The California legislature proposed Assembly Bill 1594 (AB1594) Monday authorizing private citizens harmed by illegal gun use to sue manufacturers, distributors and sellers of firearms. The bill has been proposed under the direction and vision of California Governor Gavin Newsom who vowed to push this bill through the legislature in response to the Supreme Court decision “endorsing Texas’s scheme to insulate” its abortion ban through a law authorizing private citizen suits against essentially anyone who helps a woman seek access to abortion.
The governor expressed outrage last month to the Supreme Court decision and said that “if states can now shield their laws from review by the federal courts that compare assault weapons to Swiss Army knives, then California will use that authority to protect people’s lives, where Texas used it to put women in harm’s way.”
The bill is still in its very early stages, but as it stands in its current form, AB1594 proposes adding the following language to the California Civil Code: “A gun industry member shall have created or maintained a public nuisance, as defined in Section 3480, if their failure to follow federal, state, or local law caused injury or death or if the gun industry member engaged in unfair business practices.”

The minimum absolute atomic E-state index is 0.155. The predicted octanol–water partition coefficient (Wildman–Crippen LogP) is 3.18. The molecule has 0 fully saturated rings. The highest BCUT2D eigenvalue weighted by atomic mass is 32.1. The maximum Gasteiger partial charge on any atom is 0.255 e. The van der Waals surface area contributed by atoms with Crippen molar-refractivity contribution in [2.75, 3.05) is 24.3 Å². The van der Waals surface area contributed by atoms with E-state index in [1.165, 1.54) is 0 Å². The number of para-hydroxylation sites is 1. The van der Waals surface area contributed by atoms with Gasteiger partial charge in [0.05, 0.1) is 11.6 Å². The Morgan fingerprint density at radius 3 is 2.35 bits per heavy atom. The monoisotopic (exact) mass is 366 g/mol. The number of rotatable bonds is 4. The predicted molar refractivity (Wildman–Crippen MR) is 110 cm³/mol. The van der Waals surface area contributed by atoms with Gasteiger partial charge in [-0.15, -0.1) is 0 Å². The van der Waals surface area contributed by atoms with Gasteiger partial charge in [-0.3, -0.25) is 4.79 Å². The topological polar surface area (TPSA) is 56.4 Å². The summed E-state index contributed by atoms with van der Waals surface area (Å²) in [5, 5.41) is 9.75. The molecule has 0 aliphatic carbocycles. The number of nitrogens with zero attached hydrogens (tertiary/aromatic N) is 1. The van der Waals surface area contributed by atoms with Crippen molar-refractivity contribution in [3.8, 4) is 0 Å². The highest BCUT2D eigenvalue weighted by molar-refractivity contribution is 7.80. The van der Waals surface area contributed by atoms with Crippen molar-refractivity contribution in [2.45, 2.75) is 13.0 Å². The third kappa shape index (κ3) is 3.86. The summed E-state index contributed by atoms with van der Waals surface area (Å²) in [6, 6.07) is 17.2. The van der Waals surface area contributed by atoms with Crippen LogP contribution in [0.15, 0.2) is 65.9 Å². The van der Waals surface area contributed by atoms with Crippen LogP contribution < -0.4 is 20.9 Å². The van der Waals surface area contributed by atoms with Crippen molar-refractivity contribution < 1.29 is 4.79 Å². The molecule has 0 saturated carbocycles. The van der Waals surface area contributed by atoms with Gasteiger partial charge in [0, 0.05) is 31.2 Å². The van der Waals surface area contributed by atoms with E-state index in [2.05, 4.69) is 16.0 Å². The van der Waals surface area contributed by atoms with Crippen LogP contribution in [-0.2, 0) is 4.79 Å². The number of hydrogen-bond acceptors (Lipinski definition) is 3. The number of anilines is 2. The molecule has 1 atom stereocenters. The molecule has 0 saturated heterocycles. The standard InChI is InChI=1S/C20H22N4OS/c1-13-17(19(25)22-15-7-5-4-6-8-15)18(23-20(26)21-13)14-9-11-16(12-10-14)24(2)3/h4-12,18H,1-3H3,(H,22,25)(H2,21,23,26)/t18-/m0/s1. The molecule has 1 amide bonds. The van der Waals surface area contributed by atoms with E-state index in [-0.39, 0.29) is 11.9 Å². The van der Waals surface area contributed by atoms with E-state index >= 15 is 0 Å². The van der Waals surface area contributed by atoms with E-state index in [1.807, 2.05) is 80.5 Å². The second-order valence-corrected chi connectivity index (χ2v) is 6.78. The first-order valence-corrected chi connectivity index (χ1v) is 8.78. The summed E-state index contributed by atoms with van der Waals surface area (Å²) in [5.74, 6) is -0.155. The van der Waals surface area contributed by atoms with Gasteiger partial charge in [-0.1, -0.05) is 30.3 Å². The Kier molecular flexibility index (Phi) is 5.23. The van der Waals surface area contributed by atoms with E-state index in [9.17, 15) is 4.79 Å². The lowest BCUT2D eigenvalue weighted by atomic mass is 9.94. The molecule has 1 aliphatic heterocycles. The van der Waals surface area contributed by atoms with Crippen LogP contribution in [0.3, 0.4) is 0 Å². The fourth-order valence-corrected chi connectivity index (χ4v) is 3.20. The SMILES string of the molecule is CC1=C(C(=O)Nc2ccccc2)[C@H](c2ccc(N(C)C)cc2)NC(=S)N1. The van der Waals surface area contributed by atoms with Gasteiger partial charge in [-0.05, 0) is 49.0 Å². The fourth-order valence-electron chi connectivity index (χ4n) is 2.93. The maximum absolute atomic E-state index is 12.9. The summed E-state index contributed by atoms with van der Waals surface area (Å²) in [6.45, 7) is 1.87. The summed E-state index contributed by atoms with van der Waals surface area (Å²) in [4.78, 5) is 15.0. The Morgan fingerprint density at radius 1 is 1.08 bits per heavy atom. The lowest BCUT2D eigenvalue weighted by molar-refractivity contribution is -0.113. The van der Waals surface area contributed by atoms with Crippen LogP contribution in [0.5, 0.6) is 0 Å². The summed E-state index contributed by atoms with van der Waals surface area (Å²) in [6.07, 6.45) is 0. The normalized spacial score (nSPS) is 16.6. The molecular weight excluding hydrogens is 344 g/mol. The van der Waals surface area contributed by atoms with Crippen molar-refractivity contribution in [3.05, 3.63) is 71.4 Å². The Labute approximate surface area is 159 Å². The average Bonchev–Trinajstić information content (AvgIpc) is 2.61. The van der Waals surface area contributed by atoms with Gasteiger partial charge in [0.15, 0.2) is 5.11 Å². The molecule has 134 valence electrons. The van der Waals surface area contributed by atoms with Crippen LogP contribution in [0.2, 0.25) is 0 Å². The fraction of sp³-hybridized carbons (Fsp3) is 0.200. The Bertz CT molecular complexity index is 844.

Thus, AB1594 will effectively permit lawsuits against members of the gun industry who failed to follow firearm laws, thereby creating and/or maintaining a public nuisance.
It is highly unlikely that the final version of AB1594 would be this small or stop short with classifying violations of the gun industry under the umbrella of public nuisance. At the very least, the bill is likely to incorporate the governor’s vision to provide “injunctive relief, and statutory damages of at least $10,000 per violation plus costs and attorney’s fees, against anyone who manufactures, distributes, or sells an assault weapon or ghost gun kit or parts in the State of California.”
The Protection of Lawful Commerce in Arms Act (“the Act”), passed in 2005, generally protects members of the gun industry from being sued for damages a person experiences as a result of the misuse of firearms. However, the law does not protect against lawsuits brought as a result of a violation of state law.
As such, any member of the gun industry who breaks California laws will not be shielded by the Act and can be sued under AB1594 if their illegal act involving a firearm caused damages to an individual.
The bill is scheduled to be heard first in committee on February 3.